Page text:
Florida schools must provide bathrooms by biological sex
The Florida Board of Education unanimously passed new rules requiring all public and charter schools to provide gender-segregated bathrooms and locker rooms after a split public hearing on Wednesday.
The move comes months after the passage of a bill backed by Governor Ron DeSantis, spearheading legislation banning discussion of sexual orientation and gender identity for children in kindergarten through the third year in the state.
The new restroom regulations also require schools to notify parents if they offer bathrooms and changing rooms that are not gender-segregated and outline their monitoring procedures.
Backers said Wednesday that the measures ensure parental transparency while allowing schools to provide a variety of bathroom options for children.
“What this rule does is ensure that if a school implements a policy or procedure for specific designations for locker rooms or bathrooms or locker rooms, parents have a right to know,” said Acting Florida Education Commissioner Jacob Oliva.
“And that we are transparent about the procedures that take place in our schools.”
About 40 members of the public have signed up to speak both for and against the regulations, with opponents saying the rule would stigmatize transgender students.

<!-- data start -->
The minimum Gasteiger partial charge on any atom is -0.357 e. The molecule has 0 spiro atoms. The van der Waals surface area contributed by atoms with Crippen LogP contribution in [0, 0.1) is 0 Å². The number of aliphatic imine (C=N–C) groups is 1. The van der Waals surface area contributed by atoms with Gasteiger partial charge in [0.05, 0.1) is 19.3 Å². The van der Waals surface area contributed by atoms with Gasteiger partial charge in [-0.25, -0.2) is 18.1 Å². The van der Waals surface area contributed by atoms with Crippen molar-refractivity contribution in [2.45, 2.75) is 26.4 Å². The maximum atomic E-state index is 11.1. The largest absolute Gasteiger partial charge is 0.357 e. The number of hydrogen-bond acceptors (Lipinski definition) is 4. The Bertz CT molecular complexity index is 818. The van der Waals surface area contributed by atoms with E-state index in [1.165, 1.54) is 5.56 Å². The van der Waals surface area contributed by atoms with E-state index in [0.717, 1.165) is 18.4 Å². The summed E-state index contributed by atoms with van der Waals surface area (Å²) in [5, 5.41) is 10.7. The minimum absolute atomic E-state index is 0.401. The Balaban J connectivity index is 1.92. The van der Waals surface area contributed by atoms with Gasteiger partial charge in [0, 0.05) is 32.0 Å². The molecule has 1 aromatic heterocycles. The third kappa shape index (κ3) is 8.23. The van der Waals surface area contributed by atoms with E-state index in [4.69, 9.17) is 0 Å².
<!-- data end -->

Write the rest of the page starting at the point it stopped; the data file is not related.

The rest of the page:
Another commenter said the rules were not necessary.
“This proposed rule was designed to intimidate school districts from following federal guidelines, making schools less safe and adding fuel to a politically motivated crusade against LGBTQ+ youth and their families,” said Nikole Parker of Equality Florida. .
“We need to end the stigma and these ridiculous bathroom predator myths,” she said. “Inclusiveness, love and acceptance is what our transgender and LGBTQ+ students need. Not separation and hatred.
Proponents of the measure said parents should be fully informed of all school policies that impact their children.
“Hiding a policy from parents only indicates the evil intentions of its nature,” a funder told the board.
Another parent said the rules would strengthen the rights of biological daughters.
“During a time in their lives when they are most uncomfortable with their bodies, we set aside their rights,” she said. “Forcing biological girls to strip in front of biological men is wrong.”
Florida has become a central battleground over issues related to schooling and gender identity. De Santis’ bill banning discussion of gender identity for young children has drawn ire from the LGBTQ community.
Proponents said the material was inappropriate for young children, while opponents argued it stigmatized the LGBTQ community.